The process of applying heat to green coffee beans to transform its chemical & physical properties,  resulting in roasted coffee beans that can be brewed.


This is an exceptional example of a Brazilian coffee — sweet and balanced with only a hint of earthiness. This coffee is comforting and easily drinkable. A slightly slower and softer approach to roasting this coffee will bring out lots of sweetness.


Similar to Napa Valley or Burgundy for wine, the region where a coffee is grown can tell us a lot about the coffee.

Carmo de Minas


The farm & mill where the coffee cherry is grown & processed.

Antonio Andrade Pereira Filho and Maria da Conceição Costa Pereira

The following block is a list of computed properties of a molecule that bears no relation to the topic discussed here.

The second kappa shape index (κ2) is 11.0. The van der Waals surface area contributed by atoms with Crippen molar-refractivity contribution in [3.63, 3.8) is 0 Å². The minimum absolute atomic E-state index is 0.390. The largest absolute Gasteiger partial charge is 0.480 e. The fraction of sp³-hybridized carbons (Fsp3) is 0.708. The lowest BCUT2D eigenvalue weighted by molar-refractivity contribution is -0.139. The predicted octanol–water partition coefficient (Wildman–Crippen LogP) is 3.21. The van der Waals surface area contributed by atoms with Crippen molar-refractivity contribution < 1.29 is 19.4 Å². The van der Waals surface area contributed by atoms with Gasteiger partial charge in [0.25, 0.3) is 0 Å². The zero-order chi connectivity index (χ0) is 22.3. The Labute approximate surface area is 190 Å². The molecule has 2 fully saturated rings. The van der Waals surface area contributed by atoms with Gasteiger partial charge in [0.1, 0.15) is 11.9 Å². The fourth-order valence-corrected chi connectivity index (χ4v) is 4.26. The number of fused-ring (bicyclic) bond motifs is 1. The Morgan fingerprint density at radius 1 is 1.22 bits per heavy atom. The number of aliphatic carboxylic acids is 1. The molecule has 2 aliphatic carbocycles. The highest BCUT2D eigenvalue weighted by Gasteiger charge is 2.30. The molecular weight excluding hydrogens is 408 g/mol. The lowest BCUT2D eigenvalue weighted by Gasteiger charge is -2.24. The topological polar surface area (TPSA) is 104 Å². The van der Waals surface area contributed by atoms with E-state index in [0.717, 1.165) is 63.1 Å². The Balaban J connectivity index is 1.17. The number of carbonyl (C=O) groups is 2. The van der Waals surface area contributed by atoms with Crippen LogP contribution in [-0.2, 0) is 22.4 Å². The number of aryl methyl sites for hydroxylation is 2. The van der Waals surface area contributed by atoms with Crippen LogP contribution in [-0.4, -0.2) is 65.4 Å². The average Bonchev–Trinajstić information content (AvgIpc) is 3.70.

The coffees produced at Fazenda Irmãs, a 90-acre farm in Minas Gerais, reflect decades of committed hard work. Antonio Andrade Pereira Filho and Maria da Conceição Costa Pereira founded the estate in 1971, planting the first coffee seedlings on the land that year. Since then, their farm has become world-renown for the quality of its coffees. Over the past 4-plus decades, Fazenda Irmãs has won multiple awards. The most noteworthy ones have been Brazil’s Cup of Excellence, Award of Ernesto Illy Quality Coffee Espresso and Competition Quality Coffees of Minas Emater-MG (a regional competition).


The method by which the green coffee bean is removed from the fruit & then dried & stored can affect the taste of the coffee.

Pulped Natural


Most wine drinkers know whether they prefer a Cabernet Sauvignon or a Merlot. Similarly, the Arabica coffee plant has several botanical varieties, each with unique taste characteristics.

Bourbon, Catuai, Catucai, Acaiá, Mundo Novo